Australia’s most common business types revealed

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The number of businesses actively trading in Australia has increased for the second year in row, according to data published today by the Australian Bureau of Statistics.

While there was a small drop in the number of new business registrations in 2015, the overall number of businesses operating in Australia has increased thanks to a decline in exit rates.

There were 2.12 million businesses trading in Australia in June 2015, according to ABS data – a 1% jump in comparison to the previous year.

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Victoria has recorded the largest jump in the number of operating businesses, up 1.6%.

The Australian Capital Territory, meanwhile, saw the highest business entry and exit rate for the 2014-15 period.

The ABS data also reveals construction companies are the most common types of businesses operating in Australia, while electricity, gas, water and waste services are the least common.

Mike Booth from the ABS said in a statement finance and insurances services were the fast growing sectors.

“Victoria saw the largest number of new businesses, while Tasmania was the only state to see a fall in total business numbers,” Booth said.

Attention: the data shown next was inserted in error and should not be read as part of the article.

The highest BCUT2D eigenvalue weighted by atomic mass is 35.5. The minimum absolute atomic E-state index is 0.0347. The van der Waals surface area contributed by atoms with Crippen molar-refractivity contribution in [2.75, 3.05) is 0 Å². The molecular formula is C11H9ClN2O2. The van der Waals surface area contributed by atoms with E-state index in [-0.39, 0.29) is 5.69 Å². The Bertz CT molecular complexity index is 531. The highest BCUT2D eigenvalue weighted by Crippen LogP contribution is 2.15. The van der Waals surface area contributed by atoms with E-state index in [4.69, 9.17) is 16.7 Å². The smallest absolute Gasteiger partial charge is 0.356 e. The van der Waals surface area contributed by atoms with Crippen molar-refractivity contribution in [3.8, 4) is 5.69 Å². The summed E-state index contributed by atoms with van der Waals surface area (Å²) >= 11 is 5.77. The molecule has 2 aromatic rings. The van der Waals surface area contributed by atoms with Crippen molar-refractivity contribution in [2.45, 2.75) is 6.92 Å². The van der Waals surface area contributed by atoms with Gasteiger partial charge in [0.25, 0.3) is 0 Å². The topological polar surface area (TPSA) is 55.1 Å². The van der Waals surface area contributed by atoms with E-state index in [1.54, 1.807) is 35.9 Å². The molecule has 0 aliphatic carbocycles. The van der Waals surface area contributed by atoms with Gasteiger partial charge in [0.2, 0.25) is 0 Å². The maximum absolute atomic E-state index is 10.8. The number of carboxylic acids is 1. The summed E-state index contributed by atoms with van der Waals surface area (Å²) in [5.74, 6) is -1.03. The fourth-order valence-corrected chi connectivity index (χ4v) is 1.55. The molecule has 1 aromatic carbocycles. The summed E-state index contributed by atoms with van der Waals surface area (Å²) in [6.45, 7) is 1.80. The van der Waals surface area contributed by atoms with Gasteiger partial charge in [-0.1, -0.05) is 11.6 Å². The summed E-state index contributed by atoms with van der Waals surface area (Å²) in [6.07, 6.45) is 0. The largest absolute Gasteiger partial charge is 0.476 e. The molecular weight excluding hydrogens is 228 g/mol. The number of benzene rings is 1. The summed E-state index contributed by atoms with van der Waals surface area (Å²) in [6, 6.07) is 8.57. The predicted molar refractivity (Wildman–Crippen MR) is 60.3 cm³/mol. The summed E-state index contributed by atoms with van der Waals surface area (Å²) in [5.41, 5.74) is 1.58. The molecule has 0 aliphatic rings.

“Tasmania’s fall was influenced by the agricultural sector. Tasmania has the highest proportion of agricultural businesses, and agricultural business numbers have been in a prolonged decline. Nationally, we’ve seen the total number of agricultural businesses falling by 10% from 2011.”

The latest ABS data reaffirms that unincorporated businesses are still the most common types of businesses

Most actively trading businesses, meanwhile, were found to have an annual turnover of under $200,000.

Unsurprisingly, the higher a business’s turnover in 2011 the more likely it was to still be operating by 2015.

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Tony Arena
Tony Arena
5 years ago

The fact that exits are down could suggest that people are healthier, living longer and hence hanging on to their businesses longer. Also, in times like the present, people are more conservative, less risk adverse and consequently running their businesses in “safe mode”. “Safe mode” means not wanting to expand, looking after expenses carefully and spending more time both on and in their businesses ensuring its short term survival.